The 2016 Chevy Colorado is the answer for drivers who don't quite need a full-size truck.
With last year's Colorado, Chevy joined the Toyota and Nissan trucks in the mid-size class. Now it towers over them, not in terms of size, but in terms of modern design. Brand-new along with its GMC Canyon twin, the Colorado simply outclasses the Tacoma and Frontier on a variety of fronts, whether it's packaging and interior space, clever new connectivity and bed features, V-6 gas mileage, or simple things like driving position.
Mid-size trucks effectively replaced compact trucks about 15 years ago, when the Dakota, the Tacoma, and the Frontier all were nudged up in size and mission. Compact trucks like the Chevy Colorado were left behind—until now.
At the same time, it's a real rival for full-size truck buyers in its top versions, punching far above its class with full-size towing and hauling capacity, not to mention horsepower.
The Chevrolet Colorado takes its pared-down truck shape and somewhat more manageable size and offers three powertrains choices.
The standard inline-4 puts it in a huge group of vehicles we'd consider for commuter duty, a hatchback alternative with a lot more usefulness strapped to its back. The base 200-horsepower 2.5-liter inline-4 is a member of the engine family that also powers GM's big sedans and luxury cars, everything from the Impala to the Cadillac CTS. The quietly unobtrusive mill delivers moderate acceleration by way of six-speed manual or six-speed automatic transmissions. If you need the light-duty utility of a truck without the big towing and payload ratings, the 2.5-liter engine is a solid choice.
Those looking to tow up to 7,000 pounds can opt for the available 3.6-liter V-6 that produces 305 horsepower and improved, mid-range acceleration. The V-6, which also does duty in the Cadillac ATS and CTS, is a bit grumpy under full trot but not nearly as rough as some other V-6 options in the mid-size segment.
But if it's torque you're after, look no further than the Colorado's new 2.8-liter turbodiesel. The 181-horsepower inline-4 delivers 369 lb-ft of torque, good for 30 mpg highway and a tow rating of up to 7,700 pounds.
The Colorado's ride and handling characteristics are defined by its fully boxed frame, front coil suspension and coil-over front shocks, and a live rear axle with leaf springs. Make no mistake, while the Colorado way still utilize leaf springs in the rear, its provides a more pleasant, refined drive versus the Frontier and Tacoma, additionally aided by a well-weighted electric power steering system. You can get your Colorado with four-wheel drive while four-wheel disc brakes and long-life rotors come as standard equipment.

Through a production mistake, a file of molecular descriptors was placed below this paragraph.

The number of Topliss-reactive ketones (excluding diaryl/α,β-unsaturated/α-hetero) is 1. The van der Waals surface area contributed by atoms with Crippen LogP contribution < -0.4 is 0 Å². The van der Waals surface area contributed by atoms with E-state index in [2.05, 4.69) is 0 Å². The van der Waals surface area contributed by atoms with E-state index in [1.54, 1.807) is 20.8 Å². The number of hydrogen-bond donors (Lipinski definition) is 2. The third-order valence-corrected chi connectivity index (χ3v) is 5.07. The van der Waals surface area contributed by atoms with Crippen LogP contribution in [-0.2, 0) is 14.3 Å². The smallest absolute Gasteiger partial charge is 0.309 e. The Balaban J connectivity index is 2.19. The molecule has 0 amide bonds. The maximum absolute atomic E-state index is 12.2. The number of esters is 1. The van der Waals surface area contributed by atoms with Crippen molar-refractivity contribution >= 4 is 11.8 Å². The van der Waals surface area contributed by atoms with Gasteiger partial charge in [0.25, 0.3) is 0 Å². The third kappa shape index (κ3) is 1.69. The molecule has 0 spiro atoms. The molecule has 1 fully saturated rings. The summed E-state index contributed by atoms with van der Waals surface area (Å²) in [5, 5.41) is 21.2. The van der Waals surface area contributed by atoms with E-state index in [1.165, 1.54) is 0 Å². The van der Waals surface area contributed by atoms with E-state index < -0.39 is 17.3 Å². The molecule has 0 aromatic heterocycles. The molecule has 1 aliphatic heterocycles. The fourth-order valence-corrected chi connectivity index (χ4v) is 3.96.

Between its three body styles and trio of trims, the Chevy Colorado caters to some distinctive bands of truck drivers. Those who haul passengers often will want the four-door crew cab, with a either a 5- or a 6-foot pickup bed. Solo drivers with more functional needs can make do with the extended-cab Colorado and its standard 6-foot bed. Regardless of cab, front passengers in the Colorado will find copious amounts of space, surrounded by high-quality materials. Drivers are treated to a driving position that's more natural than that found in the Tacoma and Frontier. Rear seats are big enough for two child safety seats or act as tight accommodations if you plan on piling full-sized adults in the back thanks to a lack of legroom. The bolt-upright seatbacks don't help, either.
The Colorado's 6-foot bed may be a tad shy on length compared to its full-size brethren, but an available bed extender means you can secure loads up to 8-feet long if needed with the help of 17 available tie-down locations. That cargo won't make a dent in your bed, either, as the Colorado is offered with drop-in or spray-in bedliners and cargo dividers to ensure everything stays in place. And like nearly all trucks, the Colorado is also available with cargo nets, tonneau covers, and the necessary trailer hitches and harnesses to haul around whatever you so choose. But the Colorado's most unique cargo feature is its GearOn system, which consists of optional racks and carriers for hauling specialized cargo, such as mountain bikes and other recreational equipment.
Chevrolet offers its Colorado in a spectrum of three trims: WT, or work truck, provides the basis of all Colorados; there's the mid-trim LT; and the top-range Z71 off-road trim, which gets unique headlamps, a dark-metal-look grille, and 17-inch alloy wheels. Regardless of trim, six airbags, rearview camera, hill start assist, stability control, and trailer-sway control are standard equipment, while lane-departure and forward-collision alert systems are optional extras.
Keeping you connected are a touchscreen audio system and USB input as standard for cranking your tunes from your phone or music device. Optionally, Colorado buyers can opt for a larger 8-inch touchscreen, additional USB ports, and Bluetooth. Navigation is also an option, while data hounds can add GM OnStar's 4G LTE data connectivity package. New for 2016, the Colorado's MyLink interface now incorporates Apple CarPlay, which uses the truck's touchscreen as a mirror display for some iPhone functions like messaging, mapping, and streaming audio.
Fuel economy ratings for the Colorado range from 20 mpg city, 27 highway, 22 combined rating achieved by the rear-drive turbodiesel Colorado. Many buyers may not opt for the oil burner, and the Colorado's mileage returns with an inline-4 aren't as lucrative as one might expect; an automatic, rear-drive Colorado only manages 20/27/22 mpg. The V-6 fares better against the competition and full-size trucks. The bigger engine can return up to 18/26/21 mpg.